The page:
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Old 08-01-2013, 11:26 AM   #21

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Originally Posted by B-Large View Post
This post is so utter uniformed its exhausting, but its a light day at work, so:
I didn't really dress it up, but whatever you say.

1. Yes, people who have pre-exsiting condition will go sign up for the one of the 17 compaines plans' who will particpate in Colorado. Someplans will be lavish, others will be less expensive and consumer driven, so they will have deductibles with low monthly premiums. Other people will be obstinant, like there were prior to reform, and they will pay a penalty. When they get sick, the rest of us payers will have to make up for their portion of the risk pool, yet again.

2. They can inforce the mandate, the individual one goes into effect Jan 1. Like I said, you will get a tax penalty if you don't sign up, essentially forcing you to pay something so when you get sick there is at least something in the pot for deadbeats. Remeber, this law was designed to let good, earnest people who couldn't buy insurance do so... we just get the fund the morons on the way as well.
Don't you remember in the old days all the sob stories we heard of people who were uninsured and couldn't really afford coverage? Those stories still exist. Fining them will do little to make many of them less sympathetic. Plus widespread fining is just bad politics. Especially while employers remain arbitrarily exempted from the law. Not even getting into how wholly inadequate the fine would ever be towards balancing any kind of true cost once the sick inevitably enroll under the "House is on fire, so buy fire insurance" model

3. Rates have burst upward for 10 years, and compaines are spiking them NOW because they can't after January 1 without some really good reason. If anything, you will see rates grow at a much, much slower rate when the ACA goes into effect.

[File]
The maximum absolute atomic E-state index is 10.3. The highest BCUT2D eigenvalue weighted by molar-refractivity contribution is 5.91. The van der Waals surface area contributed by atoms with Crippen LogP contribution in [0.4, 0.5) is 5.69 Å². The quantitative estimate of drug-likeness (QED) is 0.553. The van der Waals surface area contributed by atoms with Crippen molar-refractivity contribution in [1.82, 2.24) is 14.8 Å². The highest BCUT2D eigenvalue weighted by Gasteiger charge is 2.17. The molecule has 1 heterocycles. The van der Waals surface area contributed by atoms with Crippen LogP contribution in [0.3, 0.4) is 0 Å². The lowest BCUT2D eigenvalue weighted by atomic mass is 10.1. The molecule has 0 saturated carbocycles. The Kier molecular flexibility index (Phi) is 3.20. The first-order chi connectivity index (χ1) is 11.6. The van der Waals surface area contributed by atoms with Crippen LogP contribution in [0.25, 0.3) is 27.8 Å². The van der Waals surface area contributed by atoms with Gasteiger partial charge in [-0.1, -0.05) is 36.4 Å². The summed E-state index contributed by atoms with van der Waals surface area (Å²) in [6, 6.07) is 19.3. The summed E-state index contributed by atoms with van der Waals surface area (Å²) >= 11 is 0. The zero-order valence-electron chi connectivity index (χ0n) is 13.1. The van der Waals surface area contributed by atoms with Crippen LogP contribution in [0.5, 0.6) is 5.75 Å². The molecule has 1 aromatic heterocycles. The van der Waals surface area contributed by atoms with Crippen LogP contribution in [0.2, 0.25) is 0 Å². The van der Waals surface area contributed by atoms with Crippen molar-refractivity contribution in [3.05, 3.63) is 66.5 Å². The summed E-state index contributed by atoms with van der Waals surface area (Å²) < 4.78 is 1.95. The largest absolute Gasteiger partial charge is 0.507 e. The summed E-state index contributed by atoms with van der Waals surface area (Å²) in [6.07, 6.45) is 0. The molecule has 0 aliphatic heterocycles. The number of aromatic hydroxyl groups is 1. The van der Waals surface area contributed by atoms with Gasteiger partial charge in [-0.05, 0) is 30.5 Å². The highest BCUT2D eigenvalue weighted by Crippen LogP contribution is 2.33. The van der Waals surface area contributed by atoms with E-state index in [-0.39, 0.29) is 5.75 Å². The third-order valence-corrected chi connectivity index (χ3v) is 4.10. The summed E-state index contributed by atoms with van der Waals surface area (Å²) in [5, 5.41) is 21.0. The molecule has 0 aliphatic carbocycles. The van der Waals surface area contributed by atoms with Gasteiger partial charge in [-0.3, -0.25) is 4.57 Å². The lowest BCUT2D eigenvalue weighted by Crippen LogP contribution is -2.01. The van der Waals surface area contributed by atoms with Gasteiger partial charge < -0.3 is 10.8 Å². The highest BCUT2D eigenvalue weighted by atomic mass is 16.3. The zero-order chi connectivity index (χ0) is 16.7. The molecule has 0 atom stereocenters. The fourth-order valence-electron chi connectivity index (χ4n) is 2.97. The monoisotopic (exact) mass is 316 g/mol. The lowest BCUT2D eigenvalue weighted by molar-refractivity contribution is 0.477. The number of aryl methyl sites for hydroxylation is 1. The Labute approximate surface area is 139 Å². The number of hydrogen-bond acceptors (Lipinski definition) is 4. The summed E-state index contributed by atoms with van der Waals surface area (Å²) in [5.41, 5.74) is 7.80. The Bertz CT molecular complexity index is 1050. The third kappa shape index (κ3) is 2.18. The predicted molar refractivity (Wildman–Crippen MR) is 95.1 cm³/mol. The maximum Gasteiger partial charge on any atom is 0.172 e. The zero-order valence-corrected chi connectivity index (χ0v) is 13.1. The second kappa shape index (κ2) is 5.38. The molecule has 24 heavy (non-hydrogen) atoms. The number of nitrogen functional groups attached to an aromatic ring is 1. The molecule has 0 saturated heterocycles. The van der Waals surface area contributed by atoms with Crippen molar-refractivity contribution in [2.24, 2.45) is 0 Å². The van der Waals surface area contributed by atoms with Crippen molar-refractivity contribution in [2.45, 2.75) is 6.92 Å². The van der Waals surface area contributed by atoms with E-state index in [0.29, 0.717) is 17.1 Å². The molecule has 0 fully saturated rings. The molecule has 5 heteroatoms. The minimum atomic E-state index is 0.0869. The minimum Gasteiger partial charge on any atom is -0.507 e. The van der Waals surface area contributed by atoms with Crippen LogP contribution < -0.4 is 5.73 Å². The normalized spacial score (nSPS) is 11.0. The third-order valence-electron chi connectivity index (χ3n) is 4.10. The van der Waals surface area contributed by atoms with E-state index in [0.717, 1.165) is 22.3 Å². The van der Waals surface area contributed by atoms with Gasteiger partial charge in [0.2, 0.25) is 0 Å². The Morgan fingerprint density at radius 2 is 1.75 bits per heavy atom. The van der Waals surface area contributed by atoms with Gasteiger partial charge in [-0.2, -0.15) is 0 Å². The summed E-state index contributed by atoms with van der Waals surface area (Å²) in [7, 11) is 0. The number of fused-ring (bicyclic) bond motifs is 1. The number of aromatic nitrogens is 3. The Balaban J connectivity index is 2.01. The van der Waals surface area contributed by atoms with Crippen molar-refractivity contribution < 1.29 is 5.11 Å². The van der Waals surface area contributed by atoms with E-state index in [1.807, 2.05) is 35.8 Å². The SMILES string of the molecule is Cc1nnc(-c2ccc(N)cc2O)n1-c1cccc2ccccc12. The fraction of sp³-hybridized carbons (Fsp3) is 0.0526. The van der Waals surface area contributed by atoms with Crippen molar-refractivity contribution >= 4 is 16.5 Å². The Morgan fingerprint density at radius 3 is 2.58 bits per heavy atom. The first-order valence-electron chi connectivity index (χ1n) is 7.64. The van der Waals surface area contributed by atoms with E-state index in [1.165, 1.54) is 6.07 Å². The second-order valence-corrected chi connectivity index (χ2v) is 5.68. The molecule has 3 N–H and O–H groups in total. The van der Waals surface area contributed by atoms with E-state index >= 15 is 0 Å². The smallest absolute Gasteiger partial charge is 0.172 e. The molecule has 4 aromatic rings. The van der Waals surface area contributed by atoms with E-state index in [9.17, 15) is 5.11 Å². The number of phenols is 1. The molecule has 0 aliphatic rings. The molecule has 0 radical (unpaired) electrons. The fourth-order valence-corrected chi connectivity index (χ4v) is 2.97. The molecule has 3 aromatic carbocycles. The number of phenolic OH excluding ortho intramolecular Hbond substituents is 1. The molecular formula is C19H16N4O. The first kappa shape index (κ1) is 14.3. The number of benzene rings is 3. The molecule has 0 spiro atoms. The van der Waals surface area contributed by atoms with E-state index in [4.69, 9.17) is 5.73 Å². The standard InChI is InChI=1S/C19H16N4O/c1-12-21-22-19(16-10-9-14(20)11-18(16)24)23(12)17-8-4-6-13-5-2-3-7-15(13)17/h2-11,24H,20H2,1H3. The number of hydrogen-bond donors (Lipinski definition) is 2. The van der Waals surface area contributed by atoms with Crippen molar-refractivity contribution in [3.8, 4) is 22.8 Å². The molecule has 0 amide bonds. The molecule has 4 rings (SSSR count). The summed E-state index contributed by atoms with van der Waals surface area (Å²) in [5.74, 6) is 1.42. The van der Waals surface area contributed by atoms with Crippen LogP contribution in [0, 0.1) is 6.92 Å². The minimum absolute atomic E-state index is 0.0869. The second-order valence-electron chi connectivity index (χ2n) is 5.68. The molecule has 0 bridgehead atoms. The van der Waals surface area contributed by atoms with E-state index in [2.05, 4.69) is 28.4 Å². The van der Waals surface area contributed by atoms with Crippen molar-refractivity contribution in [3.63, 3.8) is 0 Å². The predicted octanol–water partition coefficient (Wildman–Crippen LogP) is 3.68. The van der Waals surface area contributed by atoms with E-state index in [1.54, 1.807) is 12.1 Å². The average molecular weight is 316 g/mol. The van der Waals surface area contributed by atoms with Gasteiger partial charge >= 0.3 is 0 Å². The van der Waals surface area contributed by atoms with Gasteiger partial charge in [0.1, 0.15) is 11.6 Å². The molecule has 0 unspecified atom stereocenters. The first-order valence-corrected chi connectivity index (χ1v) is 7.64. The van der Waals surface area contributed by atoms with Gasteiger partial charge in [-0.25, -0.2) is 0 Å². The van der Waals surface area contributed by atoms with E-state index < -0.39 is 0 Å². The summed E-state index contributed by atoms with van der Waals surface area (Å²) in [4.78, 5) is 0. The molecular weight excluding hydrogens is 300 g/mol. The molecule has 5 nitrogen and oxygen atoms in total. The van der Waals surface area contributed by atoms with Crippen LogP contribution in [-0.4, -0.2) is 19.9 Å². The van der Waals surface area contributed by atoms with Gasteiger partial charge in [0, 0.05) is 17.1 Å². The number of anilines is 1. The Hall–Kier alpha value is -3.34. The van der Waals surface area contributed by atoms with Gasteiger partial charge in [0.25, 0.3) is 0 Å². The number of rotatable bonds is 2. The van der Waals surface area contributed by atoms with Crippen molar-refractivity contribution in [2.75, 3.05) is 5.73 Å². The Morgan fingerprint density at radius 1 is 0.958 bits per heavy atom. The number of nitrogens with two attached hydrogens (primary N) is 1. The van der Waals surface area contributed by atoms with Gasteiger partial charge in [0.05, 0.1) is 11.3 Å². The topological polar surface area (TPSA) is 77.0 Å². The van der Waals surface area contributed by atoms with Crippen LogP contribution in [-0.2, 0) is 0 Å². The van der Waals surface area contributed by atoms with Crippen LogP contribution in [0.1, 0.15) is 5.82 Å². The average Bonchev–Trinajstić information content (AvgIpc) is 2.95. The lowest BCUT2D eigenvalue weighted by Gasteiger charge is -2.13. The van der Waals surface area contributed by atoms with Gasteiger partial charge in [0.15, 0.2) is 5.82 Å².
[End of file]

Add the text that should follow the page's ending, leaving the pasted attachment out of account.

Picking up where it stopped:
The rate hike themselves will create more uninsured (who'll be assured they can buy in once needed) Again, Death Spiral 101.

4. It was a States reposnsibility to set up exhanges to help their citizens. LA and TX did nothing, did not expand Medicaid even wiht funding gaurantees, and now the Federal Government they hate so much now has more power over their States and their citizens. Colorado' sunveils plans form 17 compaines in 2 weeks, the Exchange is set to go October 1, and we have expanded Medicaid for the poor with full dollar support this year from the Fed, and 90 on the dollar the next year... so aks youself, if you need insurance and can't get it, how happy are you with Texas and LA?
None of it was ever the States' "responsibility" The Supreme Court made that clear. What a precedent though, if you believe that.

"Boy this problem is gonna be tough. So States, you can take care of that part. We'll make sure to get you all the bureaucracy's regulatory deets a few months before the deadline."

What did it accomplish, the goals it set out to. Let 30 Million uninsured by competitive health plans in the State, put regs on insurance compaiones so they can't continue to **** our citizens, among numerous other essential reforms.
Wrong answer. CBO still estimates 30 million uninsured. Likely a reduction of maybe 25-30%. All for the low low price of $1.76 trillion. The feds could simply pay the health bills for all of those uninsured at a much lower cost.

Heres a question, what have conservative done for the last 30 of htis problem I'll wait, it will take a while. Oh, and I will give you Medicare Part D, but please, go on....
At what point did a Republican White House possess a Republican supermajority in order to pull off an ACA-Style legislative fisting?

The real problem with health care has to do with cost... cost, cost, cost. Which is enabled by overinsurance as opposed to underinsurance. And the illogical structure of health insurance brought about by the prevalence of (and regulatory encouragement of) employer-based coverage.

Last edited by BroncoBeavis; 08-01-2013 at 11:32 AM..
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